Light at the end of the tunnel
Yet Stokking does see light at the end of the tunnel. “There is ample evidence that this kind of greening is achievable with the use of alternative raw materials and electrical processes. So that means it is possible to do it! But have you ever driven past the Chemelot factory site in Limburg? It’s so enormous in size! Then you understand that we need the full 30 years up to 2050 in order to scale up new processes step by step and to make those factories greener.”
Which is precisely where a lot of work still needs to be done. Stokking: “Chain formation, financing and policy – all three are desperately needed, otherwise we won’t get there. These aspects are also interdependent. For one thing, you need financial support to round off a business case. You also need policy to stimulate actions, and you need chain formation to link the sectors together. The Green Chemistry, New Economy Action Agenda, which will be presented on Wednesday during the online summit, is intended to accelerate this transition by clearing bottlenecks and promoting hands-on greening initiatives.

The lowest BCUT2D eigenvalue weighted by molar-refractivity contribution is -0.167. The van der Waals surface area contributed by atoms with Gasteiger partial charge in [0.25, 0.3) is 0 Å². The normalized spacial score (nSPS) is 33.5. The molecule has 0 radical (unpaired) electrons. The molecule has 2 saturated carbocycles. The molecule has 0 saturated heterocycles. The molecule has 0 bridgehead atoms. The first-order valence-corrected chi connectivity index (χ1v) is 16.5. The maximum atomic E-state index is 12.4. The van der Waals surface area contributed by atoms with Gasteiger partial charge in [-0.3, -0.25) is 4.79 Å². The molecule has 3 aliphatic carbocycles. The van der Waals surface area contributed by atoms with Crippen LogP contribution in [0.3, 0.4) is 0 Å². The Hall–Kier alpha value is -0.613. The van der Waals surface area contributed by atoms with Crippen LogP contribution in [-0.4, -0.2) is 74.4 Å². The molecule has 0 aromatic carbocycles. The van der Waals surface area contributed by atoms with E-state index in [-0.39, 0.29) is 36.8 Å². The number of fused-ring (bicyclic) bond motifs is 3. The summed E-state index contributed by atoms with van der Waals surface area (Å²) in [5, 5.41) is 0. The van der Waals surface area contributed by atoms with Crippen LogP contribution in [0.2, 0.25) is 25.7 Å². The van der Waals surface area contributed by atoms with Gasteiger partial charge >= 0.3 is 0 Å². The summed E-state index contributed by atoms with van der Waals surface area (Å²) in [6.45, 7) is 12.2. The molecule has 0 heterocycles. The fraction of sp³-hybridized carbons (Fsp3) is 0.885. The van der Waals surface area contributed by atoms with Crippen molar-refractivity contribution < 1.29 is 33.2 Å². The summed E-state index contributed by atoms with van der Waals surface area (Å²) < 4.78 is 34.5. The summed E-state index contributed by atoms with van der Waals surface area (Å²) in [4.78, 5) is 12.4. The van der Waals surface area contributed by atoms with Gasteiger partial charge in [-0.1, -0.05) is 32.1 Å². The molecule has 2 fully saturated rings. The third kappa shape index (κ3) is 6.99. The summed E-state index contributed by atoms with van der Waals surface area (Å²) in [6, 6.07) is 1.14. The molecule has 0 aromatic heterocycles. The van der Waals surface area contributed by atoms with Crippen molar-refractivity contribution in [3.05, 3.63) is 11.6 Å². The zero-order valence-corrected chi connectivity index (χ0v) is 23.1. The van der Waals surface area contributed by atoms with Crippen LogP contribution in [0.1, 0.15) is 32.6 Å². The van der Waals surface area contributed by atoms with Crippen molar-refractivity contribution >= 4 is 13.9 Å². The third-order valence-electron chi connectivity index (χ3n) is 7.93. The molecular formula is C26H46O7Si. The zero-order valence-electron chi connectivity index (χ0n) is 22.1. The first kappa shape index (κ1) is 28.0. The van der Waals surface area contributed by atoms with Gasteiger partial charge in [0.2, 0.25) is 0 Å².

For one, the agenda outlines nine initiatives that are illustrative of a whole range of existing initiatives. Collectively, these all represent a glimpse into the future: The new economy. Stokking: “Green chemistry is therefore not so much about technology as it is about new economy at the heart of a huge societal transition.”